Officials from the selected 24 states and the District of Columbia (D.C.) reported little change in the way they have funded and managed bridges since 2012. Officials from 21 states and D.C. reported bridge funding has been stable since the federal bridge program was consolidated in 2012. Officials from 3 states reported an increase in bridge funding since that time. The general stability in bridge funding may be a result of the long time frame for planning bridge projects; for example, bridge funding cycles can be 5 years or longer, a time span that means any changes would not be apparent for several years. Officials from 10 states mentioned increased flexibility in their ability to use federal funds for bridge projects. Changes from the Moving Ahead for Progress in the 21st Century Act provided states flexibility to determine whether to spend federal highway funds on bridges or other highway needs. Further, officials from 18 states and D.C. reported that they have not changed how they prioritize bridge projects relative to other transportation projects. With respect to challenges, officials from 14 states described inadequate funding as a challenge, and officials from 13 states reported aging bridges as a challenge. For many of these states, the challenge of maintaining aging bridges is intertwined with the challenge of inadequate funds.

Overview of Funding Mechanisms in the Federal Budget Process, and Selected Examples

Source: Jessica Tollestrup, Congressional Research Service (CRS), CRS Report to Congress, R44582, August 4, 2016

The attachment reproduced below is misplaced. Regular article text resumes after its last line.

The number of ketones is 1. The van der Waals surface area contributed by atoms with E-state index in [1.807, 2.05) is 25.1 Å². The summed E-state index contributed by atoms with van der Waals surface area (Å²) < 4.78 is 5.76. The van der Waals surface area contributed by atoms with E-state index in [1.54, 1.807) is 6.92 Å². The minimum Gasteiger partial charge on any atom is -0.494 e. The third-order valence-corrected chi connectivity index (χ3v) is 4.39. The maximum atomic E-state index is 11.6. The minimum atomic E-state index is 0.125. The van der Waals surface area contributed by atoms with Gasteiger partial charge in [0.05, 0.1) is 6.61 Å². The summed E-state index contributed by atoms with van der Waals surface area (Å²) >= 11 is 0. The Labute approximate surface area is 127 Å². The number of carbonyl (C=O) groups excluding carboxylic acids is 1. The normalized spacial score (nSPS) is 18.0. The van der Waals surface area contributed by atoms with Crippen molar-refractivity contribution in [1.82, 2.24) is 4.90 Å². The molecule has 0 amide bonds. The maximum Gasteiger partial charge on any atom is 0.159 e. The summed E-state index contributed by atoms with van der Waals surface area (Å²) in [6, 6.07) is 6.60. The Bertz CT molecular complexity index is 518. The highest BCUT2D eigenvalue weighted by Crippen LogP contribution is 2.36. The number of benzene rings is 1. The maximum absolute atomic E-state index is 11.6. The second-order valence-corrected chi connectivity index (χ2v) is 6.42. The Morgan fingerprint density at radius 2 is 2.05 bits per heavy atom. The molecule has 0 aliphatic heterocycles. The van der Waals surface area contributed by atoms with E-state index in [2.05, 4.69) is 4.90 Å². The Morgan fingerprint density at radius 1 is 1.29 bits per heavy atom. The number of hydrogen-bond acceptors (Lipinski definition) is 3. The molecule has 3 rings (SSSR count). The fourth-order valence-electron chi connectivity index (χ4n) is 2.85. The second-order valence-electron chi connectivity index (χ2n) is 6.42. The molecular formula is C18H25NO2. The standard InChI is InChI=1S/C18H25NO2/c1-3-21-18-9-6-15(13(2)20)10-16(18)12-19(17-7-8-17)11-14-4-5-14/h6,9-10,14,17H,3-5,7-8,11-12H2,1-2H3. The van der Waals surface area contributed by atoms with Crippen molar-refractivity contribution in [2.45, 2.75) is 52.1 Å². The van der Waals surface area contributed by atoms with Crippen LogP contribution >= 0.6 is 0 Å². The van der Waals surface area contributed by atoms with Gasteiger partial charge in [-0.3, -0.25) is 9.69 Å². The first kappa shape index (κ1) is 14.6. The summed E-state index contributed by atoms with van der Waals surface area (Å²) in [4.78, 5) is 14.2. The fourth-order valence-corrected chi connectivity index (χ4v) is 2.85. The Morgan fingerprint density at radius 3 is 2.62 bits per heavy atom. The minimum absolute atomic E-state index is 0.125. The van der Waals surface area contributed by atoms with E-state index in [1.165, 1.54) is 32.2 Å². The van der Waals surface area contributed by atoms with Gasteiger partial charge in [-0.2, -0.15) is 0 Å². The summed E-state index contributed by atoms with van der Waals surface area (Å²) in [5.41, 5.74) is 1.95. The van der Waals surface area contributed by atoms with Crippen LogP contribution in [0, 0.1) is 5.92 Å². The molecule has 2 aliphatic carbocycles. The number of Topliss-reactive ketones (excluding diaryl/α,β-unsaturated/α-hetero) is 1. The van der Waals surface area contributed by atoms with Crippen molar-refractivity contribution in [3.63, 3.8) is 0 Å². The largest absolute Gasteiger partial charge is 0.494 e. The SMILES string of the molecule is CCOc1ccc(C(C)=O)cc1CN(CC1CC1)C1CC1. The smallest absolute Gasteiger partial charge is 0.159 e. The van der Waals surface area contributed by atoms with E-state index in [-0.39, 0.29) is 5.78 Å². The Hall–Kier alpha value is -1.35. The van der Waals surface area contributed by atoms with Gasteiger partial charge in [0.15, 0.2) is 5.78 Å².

Every year, Congress considers numerous pieces of legislation that would create or modify federal government programs and activities. The variety of approaches used cross the federal budget to fund these programs and activities involve different timelines for budgetary decisionmaking, and different processes (and committees) within Congress to make those decisions. How a particular funding mechanism is structured requires tradeoffs between the frequency of congressional review and the predictability of funding for the program. The purpose of this report is to explain these approaches, illustrating them with examples of how they have been applied in practice…..

The 2016 Long-Term Budget Outlook

Source: Congressional Budget Office, pub. no. 51580, July 2016

From the abstract:
CBO’s long-run budget projections show a substantial imbalance in the federal budget beyond the next 10 years, with revenues falling short of spending by steadily increasing amounts. As a result, federal debt as a share of GDP would reach unprecedented levels if current laws generally remain unchanged. Such high and rising debt would have serious consequences for the nation’s budget and economy.